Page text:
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Monday, 11 November 2013

Remembrance Day

Yesterday was Remembrance Sunday, and Britain came, briefly, to a standstill as all across the country old soldiers, sailors and airmen, Boy Scouts, Guides, Sea Cadets, Army Cadets, Air Cadets and members of the public gathered at War Memorials and the Cenotaph in London other major cities, to remember the dead of two World Wars and all the many 'little' wars since. As usual there were those who tried to make a 'political' issue of it, and there was, as ever, the stupid attempt by the anti-war lobbyists to highjack it with their inane 'white' poppy.

Despite this, it was a solemn and well conducted ceremony in the vast majority of places. What the small minority forget in their strident campaigns against 'nationalism' and 'jingoism' and another other '-ism' they can attach to it, is that it is none of those things. It is a time set aside to remember those whose sacrifice gave us the freedom to do the stupid things like hand out white poppies, to try to disrupt parades, or to make inane public posturing by communist Student Union members de rigeur.

It is interesting that the date has great significance in most of Europe, since the 11th November is the Feast Day of Martin of Tours, the fourth century Roman soldier who converted to Christianity around 300AD risking his life and freedom in the process. Famously he shared his cloak with a beggar he encountered in freezing weather, tearing the garment in half to do so. Later he dreamed that he encountered Christ, with Jesus wearing the other half of his cloak. He became the Bishop of Tours sometime after 314AD after defeating the Arianists in a long running debate and series of Synods. It is worth noting that the leading Arianist at that time was none other than the then Bishop of Rome, who changed sides under Martin's erudite arguments. Had Martin not succeeded Christianity in the West would probably now resemble something akin to the Shia version of Islam.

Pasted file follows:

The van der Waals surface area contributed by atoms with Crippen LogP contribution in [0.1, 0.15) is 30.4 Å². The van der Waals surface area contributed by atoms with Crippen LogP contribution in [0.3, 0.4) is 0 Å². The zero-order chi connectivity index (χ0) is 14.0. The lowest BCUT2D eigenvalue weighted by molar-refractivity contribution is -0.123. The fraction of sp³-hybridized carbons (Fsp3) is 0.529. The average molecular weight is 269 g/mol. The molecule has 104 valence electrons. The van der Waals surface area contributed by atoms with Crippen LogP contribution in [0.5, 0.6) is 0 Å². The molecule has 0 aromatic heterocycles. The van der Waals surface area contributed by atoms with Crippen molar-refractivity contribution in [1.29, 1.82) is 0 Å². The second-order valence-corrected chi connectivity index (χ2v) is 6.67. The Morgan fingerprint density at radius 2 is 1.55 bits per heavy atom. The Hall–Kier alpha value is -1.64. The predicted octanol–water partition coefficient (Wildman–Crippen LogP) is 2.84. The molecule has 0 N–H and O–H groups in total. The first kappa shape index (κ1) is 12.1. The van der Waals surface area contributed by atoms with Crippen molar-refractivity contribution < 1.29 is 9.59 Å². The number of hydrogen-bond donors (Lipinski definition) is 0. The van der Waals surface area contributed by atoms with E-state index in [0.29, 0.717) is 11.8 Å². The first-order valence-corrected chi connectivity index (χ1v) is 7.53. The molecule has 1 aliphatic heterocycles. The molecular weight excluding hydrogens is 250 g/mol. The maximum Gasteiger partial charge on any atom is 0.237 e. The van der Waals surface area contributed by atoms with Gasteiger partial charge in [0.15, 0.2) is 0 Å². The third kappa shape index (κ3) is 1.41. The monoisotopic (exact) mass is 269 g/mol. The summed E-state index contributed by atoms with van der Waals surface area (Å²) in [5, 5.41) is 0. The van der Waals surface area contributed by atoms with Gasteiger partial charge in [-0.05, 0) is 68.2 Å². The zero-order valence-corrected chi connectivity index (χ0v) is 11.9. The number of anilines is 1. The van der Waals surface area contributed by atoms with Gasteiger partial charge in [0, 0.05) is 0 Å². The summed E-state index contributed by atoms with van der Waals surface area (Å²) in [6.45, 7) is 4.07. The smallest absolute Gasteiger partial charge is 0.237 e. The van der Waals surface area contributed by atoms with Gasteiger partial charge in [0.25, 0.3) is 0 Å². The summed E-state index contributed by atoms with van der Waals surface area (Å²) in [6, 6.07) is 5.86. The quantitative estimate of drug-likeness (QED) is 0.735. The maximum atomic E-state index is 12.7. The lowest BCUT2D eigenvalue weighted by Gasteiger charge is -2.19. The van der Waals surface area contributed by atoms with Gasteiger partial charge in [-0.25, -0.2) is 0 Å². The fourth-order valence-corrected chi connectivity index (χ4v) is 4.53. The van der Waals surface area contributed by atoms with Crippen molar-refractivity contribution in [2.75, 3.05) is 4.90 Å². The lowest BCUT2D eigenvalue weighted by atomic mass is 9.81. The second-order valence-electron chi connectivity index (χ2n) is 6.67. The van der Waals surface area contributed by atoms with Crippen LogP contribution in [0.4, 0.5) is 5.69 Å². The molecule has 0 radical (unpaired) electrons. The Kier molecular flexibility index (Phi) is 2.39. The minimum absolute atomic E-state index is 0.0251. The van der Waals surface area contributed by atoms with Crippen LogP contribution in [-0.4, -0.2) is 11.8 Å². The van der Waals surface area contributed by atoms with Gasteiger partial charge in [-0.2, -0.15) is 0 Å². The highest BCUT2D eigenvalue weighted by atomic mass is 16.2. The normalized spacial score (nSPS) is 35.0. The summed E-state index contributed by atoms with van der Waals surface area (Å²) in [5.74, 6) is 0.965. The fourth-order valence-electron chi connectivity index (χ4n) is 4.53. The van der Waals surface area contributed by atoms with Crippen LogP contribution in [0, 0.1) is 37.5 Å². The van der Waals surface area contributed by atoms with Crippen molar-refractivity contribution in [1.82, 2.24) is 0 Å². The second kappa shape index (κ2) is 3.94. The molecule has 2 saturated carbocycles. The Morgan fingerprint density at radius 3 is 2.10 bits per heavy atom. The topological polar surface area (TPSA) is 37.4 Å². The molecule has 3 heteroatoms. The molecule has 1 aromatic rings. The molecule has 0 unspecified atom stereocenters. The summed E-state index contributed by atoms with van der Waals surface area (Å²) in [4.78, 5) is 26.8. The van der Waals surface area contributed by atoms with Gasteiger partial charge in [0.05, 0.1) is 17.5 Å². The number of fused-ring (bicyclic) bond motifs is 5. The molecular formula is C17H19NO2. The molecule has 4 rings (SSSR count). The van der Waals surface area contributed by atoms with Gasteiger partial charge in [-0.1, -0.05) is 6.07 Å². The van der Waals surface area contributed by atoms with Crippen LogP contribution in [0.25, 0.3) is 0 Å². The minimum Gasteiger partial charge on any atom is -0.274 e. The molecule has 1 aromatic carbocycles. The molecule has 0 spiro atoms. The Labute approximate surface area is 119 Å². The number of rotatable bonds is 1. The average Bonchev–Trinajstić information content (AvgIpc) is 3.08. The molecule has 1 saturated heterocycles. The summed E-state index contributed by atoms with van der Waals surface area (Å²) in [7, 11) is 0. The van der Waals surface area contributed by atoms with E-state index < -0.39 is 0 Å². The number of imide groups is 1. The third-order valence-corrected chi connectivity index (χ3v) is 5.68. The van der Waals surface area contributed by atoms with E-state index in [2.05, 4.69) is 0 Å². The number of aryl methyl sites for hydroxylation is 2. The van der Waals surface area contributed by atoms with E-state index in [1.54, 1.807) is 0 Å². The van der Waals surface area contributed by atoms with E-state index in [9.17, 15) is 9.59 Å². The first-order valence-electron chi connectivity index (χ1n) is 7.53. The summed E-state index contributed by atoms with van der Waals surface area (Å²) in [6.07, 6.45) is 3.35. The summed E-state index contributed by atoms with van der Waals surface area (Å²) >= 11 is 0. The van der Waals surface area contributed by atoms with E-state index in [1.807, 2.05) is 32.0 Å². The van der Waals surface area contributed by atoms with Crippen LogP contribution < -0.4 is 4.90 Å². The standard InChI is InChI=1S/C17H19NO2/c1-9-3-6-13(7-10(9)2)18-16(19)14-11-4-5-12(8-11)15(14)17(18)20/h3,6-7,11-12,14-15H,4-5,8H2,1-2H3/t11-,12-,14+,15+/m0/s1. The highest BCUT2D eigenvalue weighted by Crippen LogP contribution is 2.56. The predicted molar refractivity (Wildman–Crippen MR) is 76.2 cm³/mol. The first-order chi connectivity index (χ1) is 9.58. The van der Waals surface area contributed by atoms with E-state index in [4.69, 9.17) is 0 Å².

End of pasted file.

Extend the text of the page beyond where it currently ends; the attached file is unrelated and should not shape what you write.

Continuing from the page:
The irony is that Martin of Tours is the Patron Saint of soldiers, sailors and airmen, and the Armistice was signed on his feast day - which many saw as an auspicious omen. So, while the rest of Europe marks St Martin's Day, we British mark the Armistice.

This year, in Germany, there has been an additional element, since two days earlier, on the 9th November, there were ceremonies, church services and civic functions to commemorate the 75th anniversary of the infamous "Kristallnacht" which saw 1,200 Jews murdered and the first 30,000 'deportations' under the Nazis. The 9th and 10th of November are marked annually by small remembrance services, but this years have been of particular note. It is difficult to understand how a minority - and the 'real' Nazis always were a minority - could cow an entire population into accepting such an act of blatant savagery, with murders being committed publicly and the murderers going unpunished. That is until you realise that the Brown-shirted thugs were well organised, armed and given a licence to kill, beat or abuse anyone who attempted to stop them; that they had appointed their own people in charge of Police, Fire Brigade and Ambulance services, and that these services were under orders to stand aside. The local Fire Brigade was ordered to stand by while the Synagogue in Wiesbaden, a particularly magnificent one, burned. Their orders were to 'prevent the fire from spreading' - no attempt was to be made to save the synagogue.